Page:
The following works are available for remount. Click on promotional video to view extracts.
'....Lina Limosani's The Penny Drops is a hilarious take on a marriage guidance session that descends into open warfare. The performers mime very convincingly to Sasha Budimski's entertaining score. Limosani is clearly one to watch.'
MARGARET TONKIN, DANCE AUSTRALIA
'....The most accomplished work of the night is Lina Limosani's The Penny Drops, a tragic-comedy about an unsuccessful visit to a marriage counsellor. Carefully detailed and strongly performed, it uses music from pop to opera for serious and humorous effect.' ALAN BRISSENDEN, THE ADELAIDE REVIEW
'....Lina Limosani's The Penny Drops is a bit of a romp, with an opera-singing analyst, a tattered union, a quartet of telly tubbies and a hearty laugh or two'
PETER BURDON, THE ADELAIDE ADVERTISER
'....Lina Limosani's BlindSpot was possibly the best developed work of the night. Lmosani's use of a venetian blind like an Aldis Lamp, to alternatively reveal and hide a third dancer, is liquidly build into the movement. Her tightly coiled dance movements from the main duo by Limosani with Larissa McGowan are arresting.'
TIM LLOYD, THE ADELAIDE ADVERTISER
'....Lina Limosani's BlindSpot uses one man and two women, but one and sometimes two were seen behind a venetian blind suspended mid-stage, or two held statuesque positions while the other moved. Inventive action and a consistently developing structure in this work makes Limosani a choreographer to watch out for.'
ALAN BRISSENDEN, DANCE AUSTRALIA
'....XX-hume: all kinds of things may one day take our place’, a humorously sinister and sculptural work'
KAREN VAN ULZEN, DANCE AUSTRALIA
'....Xx-hume was one fluid stream of movement with lots of unusual details and quirky motifs. The movement unfolds so naturally; nothing seems forced despite the originality of the movement.'
JESSICA THOMSON, DANCE AUSTRALIA
'....In XX-Hume by Lina Limosani, the dancers wear hooded leotards with mesh covering their faces, creating a sinister urban mood. They slouch low into their forward curve-slung pelvises, with ribcages pulsating and hands gesturing in movement reminiscent of crumping. As the piece builds to a climax of athletic, acrobatic action, the dancers put their knee pads to good use in aerial spins, landing on one knee, Garry Steward style.'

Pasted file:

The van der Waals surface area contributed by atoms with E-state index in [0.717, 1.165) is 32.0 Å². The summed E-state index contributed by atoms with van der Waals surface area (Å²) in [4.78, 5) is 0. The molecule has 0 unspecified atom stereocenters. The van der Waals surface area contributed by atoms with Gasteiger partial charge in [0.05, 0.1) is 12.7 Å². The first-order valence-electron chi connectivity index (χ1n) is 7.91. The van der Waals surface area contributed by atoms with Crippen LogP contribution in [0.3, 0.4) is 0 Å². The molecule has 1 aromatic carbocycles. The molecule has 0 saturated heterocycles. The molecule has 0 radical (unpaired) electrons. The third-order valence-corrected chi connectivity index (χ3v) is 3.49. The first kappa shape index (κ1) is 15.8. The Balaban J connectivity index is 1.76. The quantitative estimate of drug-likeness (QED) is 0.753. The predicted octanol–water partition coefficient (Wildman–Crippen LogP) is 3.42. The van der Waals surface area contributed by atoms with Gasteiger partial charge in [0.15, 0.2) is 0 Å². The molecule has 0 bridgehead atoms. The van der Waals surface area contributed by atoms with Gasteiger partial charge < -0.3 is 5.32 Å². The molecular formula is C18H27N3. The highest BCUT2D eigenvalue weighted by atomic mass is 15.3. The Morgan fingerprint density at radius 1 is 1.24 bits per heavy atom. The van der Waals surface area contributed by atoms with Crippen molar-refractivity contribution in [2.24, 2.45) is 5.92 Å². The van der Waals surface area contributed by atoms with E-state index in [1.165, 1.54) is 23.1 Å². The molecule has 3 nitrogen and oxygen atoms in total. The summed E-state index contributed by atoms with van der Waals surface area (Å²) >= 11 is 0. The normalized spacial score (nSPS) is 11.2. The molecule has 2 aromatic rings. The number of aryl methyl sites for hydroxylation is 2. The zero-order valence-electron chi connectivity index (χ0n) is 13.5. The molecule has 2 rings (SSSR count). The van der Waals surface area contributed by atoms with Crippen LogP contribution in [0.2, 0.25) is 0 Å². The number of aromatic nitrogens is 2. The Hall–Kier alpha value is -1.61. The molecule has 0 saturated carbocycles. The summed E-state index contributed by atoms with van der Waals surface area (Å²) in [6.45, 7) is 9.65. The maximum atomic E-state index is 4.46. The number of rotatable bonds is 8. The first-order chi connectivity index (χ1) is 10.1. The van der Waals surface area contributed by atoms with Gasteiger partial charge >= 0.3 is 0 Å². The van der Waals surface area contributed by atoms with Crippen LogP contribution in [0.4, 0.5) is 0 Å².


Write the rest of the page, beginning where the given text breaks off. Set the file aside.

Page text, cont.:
CHLOE SMETHURST, THE AGE
'...The Phantasm is a fast- paced ride through all things zombie. Thirteen dancers nail the thwack and whack choreography, ricocheting around with a tight precision only achieved by young, fearless bodies.'
STEPHANIE GLICKMAN, THE HEARALD SUN
'...Limosani's all-girl piece made exuberant use of a vocabulary based on schlock horror - all galvanized twitchings, unmasking, Mandrake the Magician-style conjurings and zombie slumps. There were elements of Butoh and even classical ballet (at one point, there was a moment that evoked an undead version of the famous La Bavadere corps de ballet line). A special mention should be made of the costumes by Ruby Langton-Batty, - brilliantly realized concoctions with abbreviated crinolines that gestured at Victorian melodrama, and chiffon cunningly bunched along the arms to look like skeleton bones.'
ROSE MULREADY, DANCE AUSTRALIA
God Save The Queen...
The bitter struggle for power, the rightful heir to the throne and a tragic ending all come together in this interpretation of the Mary Queen of Scots and Queen Elizabeth 1 dramatic tale.
'.... Lina Limosani’s God Save The Queen delves into the past for inspiration, re-imagining the battle for power between Queen Elizabeth I and Mary Queen of Scots. Darkly comic and extremely violent, Limosani pairs movement with vocalisation to heighten the drama. Dressed in period garb, the all-female cast emit guttural roars, tittering laughteAr and a smattering of words as they play out struggles between the queens themselves, and their manipulative courtiers. Karate chops and head slams are accompanied by cartoonish sound effects, but Limosani keeps the chaos on a short leash, tightly choreographing each encounter.' CHLOE SMETHURST, DANCE AUSTRALIA
Cast: Minimum 5 dancers
Music: Selected pre-established artists
Length: 20 minutes. Possibility for extension
Cast: Minimum 6 dancers
Length: Can be re-worked for anywhere between 10 - 30 minutes
Winner of the Australian Institute of Classical Dance 2015 Dance Creation Competition - Adelaide Preliminary Finals . The work was showcased at the Malthouse Theatre, and as a result, Lina was awarded a commission with the Australian Ballet for their